You can do anything to org-mode tables, combined with emacs' calc, it's more powerful than a spreadsheet application, see here for reference.

For linux, there are endless tools that you could use to process CSV files, but the swiss knife must be awk. Learn awk if you can, it will make your life easier.

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This is not CSV, but a DSV, where the delimiter has been chosen by another person to be %%. Will what you said work for this situation? –  qazwsx Jan 31 '12 at 20:08
    
Well, looking at org-mode documentation it seem that the field separator for the command C-| is fixed to either n spaces, comma, or tab. What you can do is do a query-regexp-replace and replace the %% with comma or tab then convert it to a table. If the comma conflicts with the cell contents then do a query-regexp-replace with the regexp %%\(.*,.*\)%% and the replacement %%"\1"%% to quote the offending cells. –  Ammar Abdulaziz Feb 1 '12 at 1:09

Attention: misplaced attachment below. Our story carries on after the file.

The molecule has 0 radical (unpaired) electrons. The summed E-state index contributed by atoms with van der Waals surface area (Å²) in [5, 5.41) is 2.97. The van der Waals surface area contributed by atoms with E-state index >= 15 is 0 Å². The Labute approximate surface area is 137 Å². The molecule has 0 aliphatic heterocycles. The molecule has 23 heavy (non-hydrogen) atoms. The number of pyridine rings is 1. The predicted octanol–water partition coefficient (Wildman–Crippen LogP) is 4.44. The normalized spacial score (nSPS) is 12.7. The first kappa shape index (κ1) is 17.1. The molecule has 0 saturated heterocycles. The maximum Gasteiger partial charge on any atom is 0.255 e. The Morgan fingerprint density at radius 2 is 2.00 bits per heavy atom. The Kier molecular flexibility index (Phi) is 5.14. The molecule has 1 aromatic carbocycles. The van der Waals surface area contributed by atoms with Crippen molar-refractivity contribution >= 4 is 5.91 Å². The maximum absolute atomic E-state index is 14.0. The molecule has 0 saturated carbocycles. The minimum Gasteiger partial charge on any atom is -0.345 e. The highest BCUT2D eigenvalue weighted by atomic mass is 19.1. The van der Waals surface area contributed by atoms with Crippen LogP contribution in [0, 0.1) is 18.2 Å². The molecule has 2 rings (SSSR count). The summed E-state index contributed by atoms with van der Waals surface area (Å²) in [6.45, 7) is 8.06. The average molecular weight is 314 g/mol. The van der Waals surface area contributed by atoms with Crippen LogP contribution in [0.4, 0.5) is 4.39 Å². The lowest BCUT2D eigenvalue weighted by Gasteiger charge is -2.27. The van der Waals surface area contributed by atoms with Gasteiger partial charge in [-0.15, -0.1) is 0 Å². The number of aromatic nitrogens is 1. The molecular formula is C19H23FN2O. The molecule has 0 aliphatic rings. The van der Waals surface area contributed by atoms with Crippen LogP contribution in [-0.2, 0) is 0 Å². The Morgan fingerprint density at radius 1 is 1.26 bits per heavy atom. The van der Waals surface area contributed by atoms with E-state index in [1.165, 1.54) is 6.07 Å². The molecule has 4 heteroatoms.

Does the recipe for escaping comma also work for space and tab? So org-mode treats strings quoted by " as cells? –  qazwsx Feb 1 '12 at 5:42
    
Actually, no it doesn't. I tested it yesterday and it somehow worked, but not always. You could replace all commas with a unique character, then replace the delimiter with comma, then replace the unique characters to commas after converting to an org table. But that is probably too much of a hassle. –  Ammar Abdulaziz Feb 1 '12 at 17:42